The Economics of AI: Example

I recently had a great time at the 68th British National Science Fiction Annual Convention: meeting old friends; making new ones; attending some fascinating panels…

The panels prompted my restless mind to explore tangential threads, as they should. Example…

During the Artifical Intelligence (AI) panel, someone mentioned that when driverless trucks take over, some 3.5 million USA truckers will lose their jobs. Another 5 million support staff, such as truck stop workers, will be redundant, too. Most of them won’t have high-value transferable skills in such a new environment, so that’s nearly 8.5 million people on the dole within the few years it takes for trucking companies to convert to driverless.

8.5 million ex-workers. And that’s from the introduction of just ONE AI “device”.

  • Who’s going to pay the ex-truckers’ welfare benefits, health care, pensions…?
  • Will resurgent Unions fire up a protest movement and blackmail the trucking industry?
  • Will there be riots?
  • Will governments ban such AIs to protect human jobs?
  • Will candidates for elected office seek to ban such AIs to protect human jobs, especially in election years? (AIs don’t vote. Yet. But that’s another topic.)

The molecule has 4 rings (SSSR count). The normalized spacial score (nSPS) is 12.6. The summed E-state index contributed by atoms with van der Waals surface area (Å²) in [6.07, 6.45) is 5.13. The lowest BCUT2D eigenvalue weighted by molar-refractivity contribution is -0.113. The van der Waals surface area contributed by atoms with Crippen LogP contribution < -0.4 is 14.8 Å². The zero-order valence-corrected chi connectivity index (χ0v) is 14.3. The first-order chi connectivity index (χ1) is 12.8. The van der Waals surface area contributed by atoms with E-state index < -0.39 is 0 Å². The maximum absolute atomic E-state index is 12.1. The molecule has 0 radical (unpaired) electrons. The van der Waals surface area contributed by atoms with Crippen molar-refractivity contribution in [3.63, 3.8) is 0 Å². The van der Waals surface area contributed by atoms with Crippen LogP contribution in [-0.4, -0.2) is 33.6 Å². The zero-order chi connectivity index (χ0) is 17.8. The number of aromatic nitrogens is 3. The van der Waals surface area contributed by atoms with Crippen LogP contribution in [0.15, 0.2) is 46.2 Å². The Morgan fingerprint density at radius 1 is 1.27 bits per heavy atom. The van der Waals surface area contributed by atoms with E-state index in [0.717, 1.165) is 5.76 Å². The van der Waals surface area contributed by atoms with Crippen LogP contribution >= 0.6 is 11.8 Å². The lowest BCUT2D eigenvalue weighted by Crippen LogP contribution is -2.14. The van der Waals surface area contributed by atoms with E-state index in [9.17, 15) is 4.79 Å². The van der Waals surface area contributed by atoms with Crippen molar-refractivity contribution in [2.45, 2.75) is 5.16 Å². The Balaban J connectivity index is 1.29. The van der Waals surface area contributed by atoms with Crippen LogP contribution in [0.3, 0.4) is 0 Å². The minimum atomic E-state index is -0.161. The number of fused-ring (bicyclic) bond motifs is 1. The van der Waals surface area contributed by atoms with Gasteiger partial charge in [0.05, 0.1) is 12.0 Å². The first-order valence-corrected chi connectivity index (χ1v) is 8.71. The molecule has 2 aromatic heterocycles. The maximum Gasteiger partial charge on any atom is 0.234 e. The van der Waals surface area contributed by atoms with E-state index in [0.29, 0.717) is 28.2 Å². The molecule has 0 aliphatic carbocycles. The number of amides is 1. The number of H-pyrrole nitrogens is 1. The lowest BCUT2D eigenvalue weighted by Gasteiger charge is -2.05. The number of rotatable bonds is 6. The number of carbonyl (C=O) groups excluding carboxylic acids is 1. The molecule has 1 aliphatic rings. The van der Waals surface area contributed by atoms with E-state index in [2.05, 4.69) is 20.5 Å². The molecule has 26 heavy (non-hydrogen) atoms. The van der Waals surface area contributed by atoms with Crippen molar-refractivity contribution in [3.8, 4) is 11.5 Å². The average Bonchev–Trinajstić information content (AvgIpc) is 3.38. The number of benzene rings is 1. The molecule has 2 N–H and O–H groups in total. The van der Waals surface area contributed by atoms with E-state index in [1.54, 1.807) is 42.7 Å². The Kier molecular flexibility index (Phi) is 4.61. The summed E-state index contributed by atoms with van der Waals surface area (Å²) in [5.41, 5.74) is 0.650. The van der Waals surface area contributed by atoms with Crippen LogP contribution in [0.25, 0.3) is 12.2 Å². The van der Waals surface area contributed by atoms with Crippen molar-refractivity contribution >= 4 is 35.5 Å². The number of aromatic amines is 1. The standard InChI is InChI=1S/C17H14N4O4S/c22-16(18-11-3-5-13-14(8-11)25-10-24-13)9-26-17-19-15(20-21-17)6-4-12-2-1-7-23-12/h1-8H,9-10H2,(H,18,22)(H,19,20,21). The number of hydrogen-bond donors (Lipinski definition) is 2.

Although these were remarkable data and I sympathize with the threatened workers, their families and whoever will be taxed more heavily to fund the bloating welfare system, thoughts of two financial aspects popped into my mind unbidden:-

  1. At the end of their working lives, AIs can be sold off for scrap or salvage: no one pays a company when it sheds human workers.
  2. AIs don’t get pensions or geriatric health care, so there are no ongoing payments by the state when their “working lives” end.

There MUST be a story there.

  • How would those financials work out in the longer term?
  • How will the displaced people spend their time?

Among the solutions offered by the panel was the suggestion that the redundant humans could turn their hands to the production of high-ticket “artisanal” objects. Hmm… 8.5 million instant craftspersons whose latent skills suddenly emerge overnight without years of training and practice? (Just like Rey using the Force and lightsabers, and piloting starships without any training…)

Hmm… The Force must be strong in the trucking industry.

Or… Maybe they could get domestic AIs to turn their produce into higher-quality and hence higher-ticket items? Who would pay for the domestic AIs? And that defeats the point of having human-crafted objects, doesn’t it? Or does it, if humans created the AI’s? But it would not be the ex-truckers who programmed the craft-skilled AI’s…

As the saying goes, “It’s complicated.”

My, The Force Was Strong

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What a wonderful month May was.

Family

The first big event was my eldest daughter’s engagement party in sunny Romania. It was wonderful to see her take the next step in life, Continue reading

So Where Have I Been?

Debt Collector in Storm in the Stars